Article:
The first thing you need to understand is that new water treatment plants are costly. Sewer plants treat unsanitary water and unable to return safely to the water cycle. For this to be operational, plants require large tracts of land and various equipment, excluding operational costs. Due to these costs, it is impractical to expand water districts and municipalities for adding new treatment plants for commercial developments and new housing. But the newly constructed buildings still need to be connected to a functional sewer system. This means moving sewage to the gravity system of an old treatment plant.
The next thing to consider why the wastewater lift station in Houston ( http://draneranger.com/services/ ) is required is the best land for development has probably been built on. This means as urban regions start expanding, new buildings are located far away from the central sewer infrastructure. We can say that today, the new construction cannot be tied into a gravity system. In some places, there are hills or other geographic features between gravity sewers and new construction. In some other places, the land is so flat that the only way for creating a gravity line is digging down deeper and deeper. This may sound simple, but to actually dig and install deep infrastructure is quite difficult.
Typically sewage needs to flow at about 2-feet per second for preventing the sewage from becoming septic. This is equal to a 2% slope for the sewer lines. This means every pipe of 100 feet needs to drop 2 feet. By the timeline touches 10-feet deep, the installation charges increase steadily. These gravity lines become more expensive when they are installed at deeper levels. This means the damaged or leaking pipes are more expensive to replace or repair in the future. At a certain level, cost ratios vs distance vs depth make it much affordable for pumping sewage up to a higher elevation where gravity can resume. Therefore, lift stations avoid the requirement for deep gravity lines by lifting sewage to elevated levels where gravity lines are less costly.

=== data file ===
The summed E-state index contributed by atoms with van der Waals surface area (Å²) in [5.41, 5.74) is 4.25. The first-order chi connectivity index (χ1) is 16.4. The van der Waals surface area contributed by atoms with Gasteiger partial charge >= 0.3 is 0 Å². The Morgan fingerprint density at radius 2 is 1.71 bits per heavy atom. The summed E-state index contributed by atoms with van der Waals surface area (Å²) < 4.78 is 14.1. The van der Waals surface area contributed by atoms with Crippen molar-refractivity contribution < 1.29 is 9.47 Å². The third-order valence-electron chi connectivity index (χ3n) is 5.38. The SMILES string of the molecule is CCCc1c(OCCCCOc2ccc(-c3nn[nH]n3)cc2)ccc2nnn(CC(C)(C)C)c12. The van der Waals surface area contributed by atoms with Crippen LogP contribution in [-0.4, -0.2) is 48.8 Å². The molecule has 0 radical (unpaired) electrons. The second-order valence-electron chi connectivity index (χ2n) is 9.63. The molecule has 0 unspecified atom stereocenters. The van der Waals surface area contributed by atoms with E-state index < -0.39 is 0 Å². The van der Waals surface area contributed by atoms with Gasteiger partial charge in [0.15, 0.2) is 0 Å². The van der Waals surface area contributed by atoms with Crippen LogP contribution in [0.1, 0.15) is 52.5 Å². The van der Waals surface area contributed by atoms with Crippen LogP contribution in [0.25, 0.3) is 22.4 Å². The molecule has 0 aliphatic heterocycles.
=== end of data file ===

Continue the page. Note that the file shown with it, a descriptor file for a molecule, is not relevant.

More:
Typically, a customer can expect a life span of 15 to 20 years or more from steel lift stations. In most cases, this is more than adequate as the anticipated flow rates are designed for only ten years of expansions. Lift stations made of steel are coated with a high solid epoxy paint system and further safeguarded by anodes for deterring cathodic action.